This week’s #SMXChat guest is Jeremy Waite. Jeremy’s recent blog post ‘Just Because You’re a CEO Doesn’t Make You A Thought Leader’ inspires our discussion.

Social networks have changed how we communicate, and brands that embrace social engagement are learning more each day that there is value in participating in the conversation. Because, as most of us know, it’s going on whether the brand is participating or not. While we all probably agree that being here is worthwhile, there is still no single ‘social networking guide to success’ that we can reference for the answers – but there are a few truths (not an exhaustive list):

Being part of conversations is key. That is, the broadcast model is passé

Content and context are critical to engagement. So while really good head- and taglines are great, you better deliver the goods once you get the clicks.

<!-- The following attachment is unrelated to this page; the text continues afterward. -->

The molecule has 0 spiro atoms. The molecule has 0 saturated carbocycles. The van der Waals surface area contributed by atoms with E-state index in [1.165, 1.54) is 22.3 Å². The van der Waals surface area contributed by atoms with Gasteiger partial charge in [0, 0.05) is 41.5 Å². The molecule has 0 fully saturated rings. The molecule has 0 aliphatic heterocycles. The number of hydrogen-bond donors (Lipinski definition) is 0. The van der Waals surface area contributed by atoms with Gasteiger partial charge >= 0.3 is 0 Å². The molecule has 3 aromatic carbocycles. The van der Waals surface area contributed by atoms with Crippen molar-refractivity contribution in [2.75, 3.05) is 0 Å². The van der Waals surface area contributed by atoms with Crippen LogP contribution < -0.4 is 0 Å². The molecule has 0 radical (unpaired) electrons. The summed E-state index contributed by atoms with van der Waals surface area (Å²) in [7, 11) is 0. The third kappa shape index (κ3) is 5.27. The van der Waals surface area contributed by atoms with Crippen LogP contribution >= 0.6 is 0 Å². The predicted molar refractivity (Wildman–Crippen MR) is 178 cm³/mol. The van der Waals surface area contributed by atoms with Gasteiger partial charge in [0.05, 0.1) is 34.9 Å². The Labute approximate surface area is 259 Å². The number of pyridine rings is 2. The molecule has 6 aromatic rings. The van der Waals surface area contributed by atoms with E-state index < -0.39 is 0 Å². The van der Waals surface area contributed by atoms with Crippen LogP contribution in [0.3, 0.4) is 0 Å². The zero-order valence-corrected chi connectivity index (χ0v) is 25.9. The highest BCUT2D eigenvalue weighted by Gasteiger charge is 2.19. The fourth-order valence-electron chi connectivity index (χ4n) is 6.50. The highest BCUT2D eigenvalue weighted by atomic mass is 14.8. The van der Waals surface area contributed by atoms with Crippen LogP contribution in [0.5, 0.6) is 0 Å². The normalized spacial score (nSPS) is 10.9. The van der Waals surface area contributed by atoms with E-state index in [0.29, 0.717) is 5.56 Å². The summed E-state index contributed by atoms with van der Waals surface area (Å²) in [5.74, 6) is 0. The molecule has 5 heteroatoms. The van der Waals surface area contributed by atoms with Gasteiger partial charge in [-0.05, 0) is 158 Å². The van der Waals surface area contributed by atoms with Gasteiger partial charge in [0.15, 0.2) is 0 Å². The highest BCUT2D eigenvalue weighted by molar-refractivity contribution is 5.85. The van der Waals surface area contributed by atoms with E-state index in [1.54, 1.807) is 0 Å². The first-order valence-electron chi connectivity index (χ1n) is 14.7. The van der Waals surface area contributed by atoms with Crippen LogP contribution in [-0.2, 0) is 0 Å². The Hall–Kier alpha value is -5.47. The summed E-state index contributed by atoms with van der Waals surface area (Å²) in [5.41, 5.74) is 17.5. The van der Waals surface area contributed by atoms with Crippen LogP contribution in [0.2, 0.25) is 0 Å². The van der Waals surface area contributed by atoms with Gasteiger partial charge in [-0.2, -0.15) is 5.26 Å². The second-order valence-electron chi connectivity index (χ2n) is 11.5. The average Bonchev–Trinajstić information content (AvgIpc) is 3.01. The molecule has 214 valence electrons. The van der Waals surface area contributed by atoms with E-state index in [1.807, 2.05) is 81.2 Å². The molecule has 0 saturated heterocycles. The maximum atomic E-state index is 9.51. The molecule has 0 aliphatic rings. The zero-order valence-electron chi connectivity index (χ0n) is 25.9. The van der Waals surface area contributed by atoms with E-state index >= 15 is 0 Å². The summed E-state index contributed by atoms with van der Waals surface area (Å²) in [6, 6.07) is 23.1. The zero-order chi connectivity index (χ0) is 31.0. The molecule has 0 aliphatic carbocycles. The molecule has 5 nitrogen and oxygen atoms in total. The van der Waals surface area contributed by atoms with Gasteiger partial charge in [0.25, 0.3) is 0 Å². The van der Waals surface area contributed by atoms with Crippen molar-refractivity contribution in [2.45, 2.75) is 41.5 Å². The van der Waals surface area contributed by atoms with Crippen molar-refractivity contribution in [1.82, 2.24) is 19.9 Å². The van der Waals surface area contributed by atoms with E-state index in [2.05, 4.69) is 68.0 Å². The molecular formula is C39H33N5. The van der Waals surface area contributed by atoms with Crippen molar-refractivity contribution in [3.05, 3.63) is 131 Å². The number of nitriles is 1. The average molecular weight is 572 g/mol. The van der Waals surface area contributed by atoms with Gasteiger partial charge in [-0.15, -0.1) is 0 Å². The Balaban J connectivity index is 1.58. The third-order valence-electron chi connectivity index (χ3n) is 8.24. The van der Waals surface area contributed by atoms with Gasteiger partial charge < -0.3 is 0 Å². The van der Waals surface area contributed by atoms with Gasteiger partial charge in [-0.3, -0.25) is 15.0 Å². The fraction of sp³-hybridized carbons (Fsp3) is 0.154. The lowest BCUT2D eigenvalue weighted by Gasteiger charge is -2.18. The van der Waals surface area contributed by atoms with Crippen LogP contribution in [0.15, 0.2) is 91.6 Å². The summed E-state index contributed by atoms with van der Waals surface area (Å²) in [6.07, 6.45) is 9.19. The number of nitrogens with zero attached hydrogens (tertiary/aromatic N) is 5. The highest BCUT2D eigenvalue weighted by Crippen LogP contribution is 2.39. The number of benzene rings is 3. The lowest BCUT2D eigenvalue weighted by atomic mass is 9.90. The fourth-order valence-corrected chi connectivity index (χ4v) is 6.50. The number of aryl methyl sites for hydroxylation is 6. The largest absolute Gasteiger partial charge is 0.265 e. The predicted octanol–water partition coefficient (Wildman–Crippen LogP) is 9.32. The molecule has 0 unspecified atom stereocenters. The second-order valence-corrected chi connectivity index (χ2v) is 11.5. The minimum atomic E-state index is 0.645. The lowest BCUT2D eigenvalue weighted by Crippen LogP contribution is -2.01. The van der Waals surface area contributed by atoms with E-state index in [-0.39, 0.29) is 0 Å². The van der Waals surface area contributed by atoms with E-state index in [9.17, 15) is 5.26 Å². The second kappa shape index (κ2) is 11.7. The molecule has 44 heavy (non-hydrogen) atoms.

Authority and (dare we say it?) thought-leadership lend credibility that draws audience.

It is our third point here that drives our conversation this week.

Q1) Does social participation by authoritative sources (thought leaders) result in increased audience engagement?

Q2) Do social networks really provide a ‘level field’ for other sources (regular folks) to gain credibility? 

Q3) Should companies/brands rely only on high-profile social ‘stars’ for engagement?

Q4) How can companies/brands help everyone in the organization gain recognition for contributions?

Q5) Does a collective social presence, say of many minor stars, out-reach one or two major ones?

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Bonus Q6) What are some key elements of social conversations that companies/brands should encourage? (see word cloud)

Image credit: @eksays with guest @jeremywaite and Charlie Southwell. Pondering thought leadership.

 

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